We're here to sell you on private room karaoke. Sure, you're paying more than you would at a regular karaoke bar or a dive with a crappy machine, but you're also singing more. A lot more. You don't have to wait for eight strangers to butcher Journey (breaking one, if not more, of the ten rules of karaoke) every time you pick a song. And you and your friends can spread out (naps on the couch are totally acceptable), order bottles of booze at a time and make fools of yourselves like no one's watching, because no one is. So get weird, get loud and enjoy.
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Sink into a couch and sing your heart out in Feel's clean, modern-looking rooms (think bright chandeliers and marble tables), whether you're on the hunt for an intimate nook or a banquet-sized space. Grab a drink and a bite to eat or pay $25 per person for BYOB (you'll have to purchase any mixers here). The karaoke list is heavy on the Korean ballads, but English song selections are there and the list is updated regularly. Also, valet parking is a steal at $2 if you can't find a meter nearby. A tip: The machine remote control is almost exclusively in Korean, so ask up front for a demo—the staff here is attentive and friendly.
Not to be confused with Gaam Lounge & Bar down the street, this clubby K-town karaoke spot is tucked away in Dan Sung Sa Plaza. An extensive song book, plenty of rooms and a flexible closing time (though technically 2am) make Gaam a night owl's go-to. They're known for an extremely accomodating staff, too—a rare gem when it comes to bleary-eyed karaoke bars. If you can't find your song in the book, try searching it instead—just because it's not listed doesn't mean they don't have it. And if you get hungry, Dang Sung Sa is next door and also open until 2am.
Go ahead, grab a mic and get sloshed in one of the multiple private rooms at Max Karaoke Studio. With three locations (in Torrance, Santa Monica, and Downtown), this karaoke spot is ideal for large, rowdy groups (and group dates) and stays open late (3am Sundays-Thursdays and 4am Fridays-Saturdays). Groups can potluck and BYO beer, wine, mixers and liquor—believe it or not, even kegs are welcome and ice is sold on-site for $1 per person. Groups of ten pay $53 an hour and $56 on weekends (you and your friends can do the math). If you're looking for more of a bargain, head in 1-8pm and pay $4 per hour per person ($5 on weekends). The song selection is extensive, though most everyone picks the same stuff. Check out the venue's ever-updating song ranking by popularity for inspiration.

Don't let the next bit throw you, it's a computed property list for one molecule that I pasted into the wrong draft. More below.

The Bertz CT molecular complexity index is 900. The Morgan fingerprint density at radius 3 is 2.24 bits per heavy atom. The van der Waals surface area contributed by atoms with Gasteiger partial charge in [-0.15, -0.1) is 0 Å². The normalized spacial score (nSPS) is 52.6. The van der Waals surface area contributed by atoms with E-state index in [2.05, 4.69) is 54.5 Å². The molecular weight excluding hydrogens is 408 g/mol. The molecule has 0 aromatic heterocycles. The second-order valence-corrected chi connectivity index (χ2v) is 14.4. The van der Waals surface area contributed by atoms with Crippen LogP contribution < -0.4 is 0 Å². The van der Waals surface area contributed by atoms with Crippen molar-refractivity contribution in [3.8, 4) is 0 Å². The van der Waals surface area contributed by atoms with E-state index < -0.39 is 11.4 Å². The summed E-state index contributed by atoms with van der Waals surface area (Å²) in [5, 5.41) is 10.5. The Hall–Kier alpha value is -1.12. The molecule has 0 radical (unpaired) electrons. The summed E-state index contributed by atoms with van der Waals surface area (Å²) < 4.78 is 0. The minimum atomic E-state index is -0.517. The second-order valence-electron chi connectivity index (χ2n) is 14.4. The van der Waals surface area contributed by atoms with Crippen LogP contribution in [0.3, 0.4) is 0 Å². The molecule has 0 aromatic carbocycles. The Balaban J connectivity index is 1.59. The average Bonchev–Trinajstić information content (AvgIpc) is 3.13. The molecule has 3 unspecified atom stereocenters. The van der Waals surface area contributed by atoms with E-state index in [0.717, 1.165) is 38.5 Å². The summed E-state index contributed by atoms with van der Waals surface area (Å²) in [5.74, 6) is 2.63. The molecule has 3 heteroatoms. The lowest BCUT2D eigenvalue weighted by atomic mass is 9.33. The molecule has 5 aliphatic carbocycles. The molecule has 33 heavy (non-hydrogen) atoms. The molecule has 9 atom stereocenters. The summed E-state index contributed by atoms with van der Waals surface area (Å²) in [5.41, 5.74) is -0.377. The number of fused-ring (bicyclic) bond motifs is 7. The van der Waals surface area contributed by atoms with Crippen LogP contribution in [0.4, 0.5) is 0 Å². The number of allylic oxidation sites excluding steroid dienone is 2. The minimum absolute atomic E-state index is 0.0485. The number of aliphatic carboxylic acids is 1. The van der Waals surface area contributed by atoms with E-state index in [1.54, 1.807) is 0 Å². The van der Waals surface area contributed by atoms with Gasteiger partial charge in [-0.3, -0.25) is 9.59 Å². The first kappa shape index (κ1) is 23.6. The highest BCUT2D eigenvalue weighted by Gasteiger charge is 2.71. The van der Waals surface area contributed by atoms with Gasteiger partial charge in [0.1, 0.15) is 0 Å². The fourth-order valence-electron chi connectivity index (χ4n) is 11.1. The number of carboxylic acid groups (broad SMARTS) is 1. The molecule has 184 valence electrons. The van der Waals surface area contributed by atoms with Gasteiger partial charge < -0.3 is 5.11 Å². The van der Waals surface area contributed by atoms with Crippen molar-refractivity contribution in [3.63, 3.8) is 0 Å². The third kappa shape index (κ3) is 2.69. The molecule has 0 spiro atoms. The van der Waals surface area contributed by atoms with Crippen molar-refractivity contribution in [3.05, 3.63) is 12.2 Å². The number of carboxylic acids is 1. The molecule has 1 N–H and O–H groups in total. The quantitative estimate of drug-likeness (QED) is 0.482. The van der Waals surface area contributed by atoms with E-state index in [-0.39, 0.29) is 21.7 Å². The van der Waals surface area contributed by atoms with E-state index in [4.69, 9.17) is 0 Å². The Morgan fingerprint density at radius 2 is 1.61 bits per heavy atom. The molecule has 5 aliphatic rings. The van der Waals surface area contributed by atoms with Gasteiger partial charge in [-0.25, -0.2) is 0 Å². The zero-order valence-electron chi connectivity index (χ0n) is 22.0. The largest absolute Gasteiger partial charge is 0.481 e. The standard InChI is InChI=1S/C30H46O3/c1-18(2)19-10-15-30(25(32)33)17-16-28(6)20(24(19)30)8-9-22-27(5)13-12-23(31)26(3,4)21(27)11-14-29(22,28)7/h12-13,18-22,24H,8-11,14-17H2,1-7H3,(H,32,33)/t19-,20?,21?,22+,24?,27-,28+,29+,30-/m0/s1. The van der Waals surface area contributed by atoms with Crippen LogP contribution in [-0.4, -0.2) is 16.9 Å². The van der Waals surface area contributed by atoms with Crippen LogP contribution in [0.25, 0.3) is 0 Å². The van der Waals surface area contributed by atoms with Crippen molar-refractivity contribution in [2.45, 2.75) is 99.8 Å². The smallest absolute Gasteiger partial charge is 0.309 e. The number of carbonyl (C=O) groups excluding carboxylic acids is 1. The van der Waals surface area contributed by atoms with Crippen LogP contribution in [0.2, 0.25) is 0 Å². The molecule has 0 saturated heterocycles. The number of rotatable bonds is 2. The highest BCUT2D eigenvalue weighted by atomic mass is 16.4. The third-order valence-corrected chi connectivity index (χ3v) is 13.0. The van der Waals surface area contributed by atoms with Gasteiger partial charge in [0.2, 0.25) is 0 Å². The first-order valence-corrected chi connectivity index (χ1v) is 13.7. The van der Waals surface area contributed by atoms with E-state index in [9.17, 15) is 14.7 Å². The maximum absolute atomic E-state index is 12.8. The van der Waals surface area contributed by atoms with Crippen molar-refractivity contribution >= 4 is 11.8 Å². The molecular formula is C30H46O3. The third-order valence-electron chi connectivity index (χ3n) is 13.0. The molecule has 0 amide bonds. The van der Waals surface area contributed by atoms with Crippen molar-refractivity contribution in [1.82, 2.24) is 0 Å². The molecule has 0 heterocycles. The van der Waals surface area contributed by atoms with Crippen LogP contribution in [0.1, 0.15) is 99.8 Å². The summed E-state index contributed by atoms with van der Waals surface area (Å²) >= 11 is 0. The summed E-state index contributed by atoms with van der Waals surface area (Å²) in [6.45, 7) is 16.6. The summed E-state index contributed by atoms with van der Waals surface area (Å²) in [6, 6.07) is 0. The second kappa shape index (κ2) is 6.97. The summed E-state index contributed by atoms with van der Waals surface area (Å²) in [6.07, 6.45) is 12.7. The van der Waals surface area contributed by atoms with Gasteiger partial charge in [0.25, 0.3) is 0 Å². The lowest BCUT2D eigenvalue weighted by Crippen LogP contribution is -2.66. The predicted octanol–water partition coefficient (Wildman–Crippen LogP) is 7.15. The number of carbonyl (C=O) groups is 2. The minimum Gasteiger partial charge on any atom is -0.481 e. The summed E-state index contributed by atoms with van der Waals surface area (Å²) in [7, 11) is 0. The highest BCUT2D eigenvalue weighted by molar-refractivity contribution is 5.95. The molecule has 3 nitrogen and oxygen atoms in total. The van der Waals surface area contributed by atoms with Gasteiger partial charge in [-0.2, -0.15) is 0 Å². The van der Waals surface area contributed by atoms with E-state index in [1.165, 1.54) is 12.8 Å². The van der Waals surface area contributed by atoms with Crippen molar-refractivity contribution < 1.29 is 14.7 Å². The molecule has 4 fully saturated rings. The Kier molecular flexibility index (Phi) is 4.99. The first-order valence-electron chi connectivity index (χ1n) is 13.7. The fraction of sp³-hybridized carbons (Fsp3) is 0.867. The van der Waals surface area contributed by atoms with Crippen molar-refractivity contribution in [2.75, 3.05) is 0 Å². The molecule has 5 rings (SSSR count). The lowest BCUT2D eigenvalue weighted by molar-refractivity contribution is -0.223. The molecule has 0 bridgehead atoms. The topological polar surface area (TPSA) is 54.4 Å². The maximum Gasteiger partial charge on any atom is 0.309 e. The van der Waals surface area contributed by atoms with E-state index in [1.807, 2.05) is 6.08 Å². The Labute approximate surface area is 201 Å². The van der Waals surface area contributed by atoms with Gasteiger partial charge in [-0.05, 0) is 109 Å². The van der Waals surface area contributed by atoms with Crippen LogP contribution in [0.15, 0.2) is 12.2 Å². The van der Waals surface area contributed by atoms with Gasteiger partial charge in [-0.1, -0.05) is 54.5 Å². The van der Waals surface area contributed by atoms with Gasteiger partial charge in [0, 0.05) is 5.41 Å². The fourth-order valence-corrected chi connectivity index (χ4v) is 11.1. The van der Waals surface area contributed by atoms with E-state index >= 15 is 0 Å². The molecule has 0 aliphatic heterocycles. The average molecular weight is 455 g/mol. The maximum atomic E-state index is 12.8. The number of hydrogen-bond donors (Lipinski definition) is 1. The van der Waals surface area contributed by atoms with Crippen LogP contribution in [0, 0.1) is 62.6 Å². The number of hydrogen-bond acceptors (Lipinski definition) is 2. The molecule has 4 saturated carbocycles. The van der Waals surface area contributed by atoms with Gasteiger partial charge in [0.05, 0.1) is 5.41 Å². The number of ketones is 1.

Sure, K-town is known for its thriving (and ultra affordable) karaoke scene, but this late-night spot doesn't just offer private rooms filled with amateur singing. Mix up your night with a friendly game of billiards—to rest those epic vocal chords, of course—at one of the many tables in this lively joint. And no need to grab late-night grub elsewhere: fuel your shenanigans with Korean bites and cold beer from the central bar. Great for groups and parties, Vermont Karaoke and Billiards has food, drinks and entertainment at friendly prices.
Silky sashimi and private karaoke combine for one epic sake bomb of savory sushi and, well, semi-melodic tunes. Nestled in Culver City’s Westfield mall, this casual sushi spot offers a ton of specialty rolls at a wallet-friendly price, along with secluded karaoke rooms for unleashing your inner Beyoncé. Squeeze a garlic albacore or spicy tuna roll into your next shopping adventure and top it off with a ballad or two of your favorite hits. Note: You can’t beat the happy hour sushi prices between 3-7pm daily, with deals at $10.95 or under.
Kickin' it since '86, this K-town karaoke stalwart packs in a full bar and 20 karaoke rooms, including three that hold up to 30 people. For almost 30 years, it's endured with a boastworthy song list in English, Korean, Japanese and Chinese, plus a full bar, food and drink specials, and (swoon) free parking. There are also tambourines that light up when you play them, which is no small thing at 1am after four gin and tonics when "California Dreamin'" kicks in. Start planning that party.
Palm Tree has been around for years. What used to house a small bowling alley is now home to room upon room of private karaoke. There's also Arang, a restaurant serving Asian, er, fusion (they really push the Maui pizza) and the S-Bar, where you can knock a few back under the glow of blue neon and wait for a room to open while watching K-pop videos. Palm Tree has 20 private rooms, all equipped with leather seating, laser-show lighting and wireless mics (with disposable covers, how sanitary). There's no BYO here, only bottle service (which comes with a fruit platter), though they do have occasional specials and coupons on the website.